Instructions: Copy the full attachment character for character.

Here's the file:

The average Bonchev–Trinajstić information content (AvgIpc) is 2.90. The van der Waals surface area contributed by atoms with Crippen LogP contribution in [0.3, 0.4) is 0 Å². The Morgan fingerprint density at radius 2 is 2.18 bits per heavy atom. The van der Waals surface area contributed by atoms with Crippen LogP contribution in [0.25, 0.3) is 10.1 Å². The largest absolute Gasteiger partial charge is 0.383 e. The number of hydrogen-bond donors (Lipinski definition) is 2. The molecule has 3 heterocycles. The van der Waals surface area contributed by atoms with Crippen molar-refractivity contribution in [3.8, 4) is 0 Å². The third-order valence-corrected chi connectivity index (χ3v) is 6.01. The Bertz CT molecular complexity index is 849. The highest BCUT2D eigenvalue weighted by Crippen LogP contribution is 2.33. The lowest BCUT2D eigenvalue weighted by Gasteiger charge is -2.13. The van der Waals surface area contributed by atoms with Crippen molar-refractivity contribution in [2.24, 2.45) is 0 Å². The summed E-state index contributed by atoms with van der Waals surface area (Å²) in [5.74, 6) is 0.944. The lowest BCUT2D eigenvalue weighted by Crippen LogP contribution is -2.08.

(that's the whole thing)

The average Bonchev–Trinajstić information content (AvgIpc) is 2.90. The van der Waals surface area contributed by atoms with Crippen LogP contribution in [0.3, 0.4) is 0 Å². The Morgan fingerprint density at radius 2 is 2.18 bits per heavy atom. The van der Waals surface area contributed by atoms with Crippen LogP contribution in [0.25, 0.3) is 10.1 Å². The largest absolute Gasteiger partial charge is 0.383 e. The number of hydrogen-bond donors (Lipinski definition) is 2. The molecule has 3 heterocycles. The van der Waals surface area contributed by atoms with Crippen molar-refractivity contribution in [3.8, 4) is 0 Å². The third-order valence-corrected chi connectivity index (χ3v) is 6.01. The Bertz CT molecular complexity index is 849. The highest BCUT2D eigenvalue weighted by Crippen LogP contribution is 2.33. The lowest BCUT2D eigenvalue weighted by Gasteiger charge is -2.13. The van der Waals surface area contributed by atoms with Crippen molar-refractivity contribution in [2.24, 2.45) is 0 Å². The summed E-state index contributed by atoms with van der Waals surface area (Å²) in [5.74, 6) is 0.944. The lowest BCUT2D eigenvalue weighted by Crippen LogP contribution is -2.08.